Institutional Review Board (IRB)The Institutional Review Board (IRB) at the College of Coastal Georgia is responsible for reviewing and approving all research conducted under the auspices of the College involving human participants. The primary objective of the IRB is to protect human subjects. We follow The Belmont Report (1979), which delineates the ethical principles identified by the National Commission for the Protection of Human Subjects of Biomedical and Behavioral Research. The three major guiding principles of the IRB at the College of Coastal Georgia, reproduced from The Belmont Report, are the following:
Respect for Persons
"Respect for persons incorporates at least two ethical convictions: first, that individuals should be treated as autonomous agents, and second, that persons with diminished autonomy are entitled to protection. The principle of respect for persons thus divides into two separate moral requirements: the requirement to acknowledge autonomy and the requirement to protect those with diminished autonomy."
"Persons are treated in an ethical manner not only by respecting their decisions and protecting them from harm, but also by making efforts to secure their well-being. Such treatment falls under the principle of beneficence. The term "beneficence" is often understood to cover acts of kindness or charity that go beyond strict obligation. In this document, beneficence is understood in a stronger sense, as an obligation. Two general rules have been formulated as complementary expressions of beneficent actions in this sense: (1) do not harm and (2) maximize possible benefits and minimize possible harms."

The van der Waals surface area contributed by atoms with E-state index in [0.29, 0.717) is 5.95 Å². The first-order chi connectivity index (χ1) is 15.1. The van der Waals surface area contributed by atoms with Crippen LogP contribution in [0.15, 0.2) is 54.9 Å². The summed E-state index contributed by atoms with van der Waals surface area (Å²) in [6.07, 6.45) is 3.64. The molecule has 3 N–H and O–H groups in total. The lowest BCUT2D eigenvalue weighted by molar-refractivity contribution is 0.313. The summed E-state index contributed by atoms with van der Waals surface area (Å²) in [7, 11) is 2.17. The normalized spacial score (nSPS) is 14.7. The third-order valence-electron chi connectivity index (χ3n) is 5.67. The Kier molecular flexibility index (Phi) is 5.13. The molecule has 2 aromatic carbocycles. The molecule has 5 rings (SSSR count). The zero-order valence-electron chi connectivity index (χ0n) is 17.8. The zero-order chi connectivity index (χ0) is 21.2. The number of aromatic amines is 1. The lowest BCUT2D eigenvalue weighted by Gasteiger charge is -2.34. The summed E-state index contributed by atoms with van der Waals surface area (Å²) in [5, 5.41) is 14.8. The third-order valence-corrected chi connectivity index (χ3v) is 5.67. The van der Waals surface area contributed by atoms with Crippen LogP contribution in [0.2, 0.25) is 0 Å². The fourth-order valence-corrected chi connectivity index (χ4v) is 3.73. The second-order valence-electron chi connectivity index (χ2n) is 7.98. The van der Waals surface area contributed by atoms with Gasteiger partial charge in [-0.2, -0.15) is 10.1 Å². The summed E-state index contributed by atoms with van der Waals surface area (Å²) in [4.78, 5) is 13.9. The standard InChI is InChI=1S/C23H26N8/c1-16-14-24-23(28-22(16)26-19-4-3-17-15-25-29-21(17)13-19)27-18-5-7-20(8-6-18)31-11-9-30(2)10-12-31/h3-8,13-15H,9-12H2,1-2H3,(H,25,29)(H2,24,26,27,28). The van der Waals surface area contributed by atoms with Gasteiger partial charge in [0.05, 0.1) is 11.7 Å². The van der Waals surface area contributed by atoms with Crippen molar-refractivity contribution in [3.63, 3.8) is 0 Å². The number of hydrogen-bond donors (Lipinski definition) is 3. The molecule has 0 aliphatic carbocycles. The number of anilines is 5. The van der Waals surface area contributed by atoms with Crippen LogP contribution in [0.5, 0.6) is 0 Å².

"Who ought to receive the benefits of research and bear its burdens? This is a question of justice, in the sense of "fairness in distribution" or "what is deserved." An injustice occurs when some benefit to which a person is entitled is denied without good reason or when some burden is imposed unduly."
These principles were incorporated into "The Federal Policy for the Protection of Human Subjects" aka "The Common Rule". The IRB at the College of Coastal Georgia applies "The Common Rule" in reviewing research protocols, participant consent forms and documents, investigator credentials, etc., to ensure compliance with federal regulations and ethical guidelines in regards to the safety and well-being of participants in research.
For Further Information
- US Department of Health and Human Services' Office for Human Research Protections (OHRP)
- National Institute of Health's Regulations and Ethical Guidelines
- American Psychological Association; Ethical Principles and Code of Conduct
- ICH (International Conference on Harmonization)
- GCP (Good Clinical Practice)